Dozens of merchants at Reston Town Center are organizing a revolt against the new paid parking system that has been in place for a month, and they are meeting on Monday to discuss suing RTC manager Boston Properties, one tenant tells Patch.You can read the fancy letter Polmer wrote detailing merchants' complaints about the paid parking. Precisely none of them will surprise anyone who's attempted to park at RTC since Jan. 3.
Bunny Polmer -- a spokeswoman for Aaron Mervis, who runs Wildfire Restaurant in McLean and Big Bowl at RTC -- said that in just a month since ParkRTC went live on Jan. 3, two retailers have closed and all stores have reported sales down 10 to 50 percent compared to last year.
"There is less foot traffic and would-be customers are taking their business to other shopping destinations," she said.
She claimed that more than 60 merchants are considering a lawsuit. Mervis told Patch that every single merchant at RTC except the Hyatt was on board to put pressure on Boston Properties.
No word yet on how RTC's elite crisis management team will respond, but if this social media post is any indication, it just might involve funnel cakes:
Better put on a fresh pot of coffee, crisis managers. It's going to be a long couple of days.
Update: Boston Properties responded to our BFFs at Reston Now. Enjoy some sweeeeet blockquote-nested-within-blockquote action:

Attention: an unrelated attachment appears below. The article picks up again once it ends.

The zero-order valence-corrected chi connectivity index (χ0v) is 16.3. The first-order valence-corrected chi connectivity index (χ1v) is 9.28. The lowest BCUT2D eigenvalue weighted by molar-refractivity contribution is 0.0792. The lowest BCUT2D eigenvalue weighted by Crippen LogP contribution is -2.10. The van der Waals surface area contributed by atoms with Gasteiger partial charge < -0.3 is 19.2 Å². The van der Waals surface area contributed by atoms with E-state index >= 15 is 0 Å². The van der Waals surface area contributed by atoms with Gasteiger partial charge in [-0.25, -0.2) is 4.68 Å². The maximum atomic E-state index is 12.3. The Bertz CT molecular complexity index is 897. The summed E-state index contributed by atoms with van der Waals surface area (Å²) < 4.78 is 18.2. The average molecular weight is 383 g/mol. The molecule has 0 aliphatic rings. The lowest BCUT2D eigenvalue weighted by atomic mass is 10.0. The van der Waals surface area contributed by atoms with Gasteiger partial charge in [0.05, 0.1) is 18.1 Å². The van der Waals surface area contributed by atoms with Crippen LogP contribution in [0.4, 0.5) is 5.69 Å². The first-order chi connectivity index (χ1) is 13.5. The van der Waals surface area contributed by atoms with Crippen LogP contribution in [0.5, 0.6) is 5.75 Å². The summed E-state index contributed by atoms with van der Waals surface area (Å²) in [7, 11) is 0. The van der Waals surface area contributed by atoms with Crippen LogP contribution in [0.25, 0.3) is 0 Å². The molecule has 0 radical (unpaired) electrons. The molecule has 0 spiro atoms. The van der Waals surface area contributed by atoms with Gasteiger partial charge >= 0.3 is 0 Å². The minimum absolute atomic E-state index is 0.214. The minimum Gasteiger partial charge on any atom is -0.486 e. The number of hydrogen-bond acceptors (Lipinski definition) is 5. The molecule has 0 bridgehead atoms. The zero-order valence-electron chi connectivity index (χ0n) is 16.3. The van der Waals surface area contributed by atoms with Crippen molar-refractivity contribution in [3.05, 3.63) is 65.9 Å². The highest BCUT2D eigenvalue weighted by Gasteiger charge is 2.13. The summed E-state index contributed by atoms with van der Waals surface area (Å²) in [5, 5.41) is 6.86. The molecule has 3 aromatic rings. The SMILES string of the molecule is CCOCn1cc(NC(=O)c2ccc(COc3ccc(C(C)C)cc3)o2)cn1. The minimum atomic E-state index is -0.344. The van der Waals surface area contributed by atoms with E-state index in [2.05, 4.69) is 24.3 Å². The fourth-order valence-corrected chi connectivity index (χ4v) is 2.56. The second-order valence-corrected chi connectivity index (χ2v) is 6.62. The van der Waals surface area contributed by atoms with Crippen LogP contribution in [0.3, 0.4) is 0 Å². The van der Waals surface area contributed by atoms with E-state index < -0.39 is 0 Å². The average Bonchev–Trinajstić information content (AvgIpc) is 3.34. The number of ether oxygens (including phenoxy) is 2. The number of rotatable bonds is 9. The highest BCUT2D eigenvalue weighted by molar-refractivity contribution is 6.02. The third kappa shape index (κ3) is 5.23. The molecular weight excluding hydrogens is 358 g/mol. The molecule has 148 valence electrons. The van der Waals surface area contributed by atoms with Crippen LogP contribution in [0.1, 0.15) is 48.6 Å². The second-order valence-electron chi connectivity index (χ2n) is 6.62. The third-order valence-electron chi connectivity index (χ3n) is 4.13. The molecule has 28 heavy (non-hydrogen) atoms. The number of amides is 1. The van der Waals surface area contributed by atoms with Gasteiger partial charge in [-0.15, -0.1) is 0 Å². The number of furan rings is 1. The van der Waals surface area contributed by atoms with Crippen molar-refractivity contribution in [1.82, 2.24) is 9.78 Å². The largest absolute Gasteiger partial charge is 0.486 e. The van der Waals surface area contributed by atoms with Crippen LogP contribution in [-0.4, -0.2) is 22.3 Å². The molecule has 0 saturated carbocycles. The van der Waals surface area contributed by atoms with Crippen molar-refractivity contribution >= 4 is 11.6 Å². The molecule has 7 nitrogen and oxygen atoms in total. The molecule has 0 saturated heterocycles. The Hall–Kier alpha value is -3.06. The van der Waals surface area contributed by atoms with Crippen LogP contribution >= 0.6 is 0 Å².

Rob Weinhold, spokesperson for Boston Properties, said it would be “inappropriate” for the real estate trust to speculate on or respond to the merchants’ legal threats. However, when contacted by Reston Now, he did wish to clear up “misinformation” about parking validation “that requires immediate clarification:”“Each retailer and restaurateur, at their sole discretion, decide[s] which garages they choose to validate. As previously communicated, each retailer and restaurateur makes their own business decision about (1) participating in the validation program and (2) what validation terms they choose to incorporate within their unique business model, to include validating for all or select garages.”Mervis said his restaurant is trying to do the right thing for customers by validating parking, but the end result is hurting their bottom line.
“We’re paying the same price as the guest pays,” he said. “We spent $1,600 in January to validate parking, and at our price point, that has drastic effects for us.”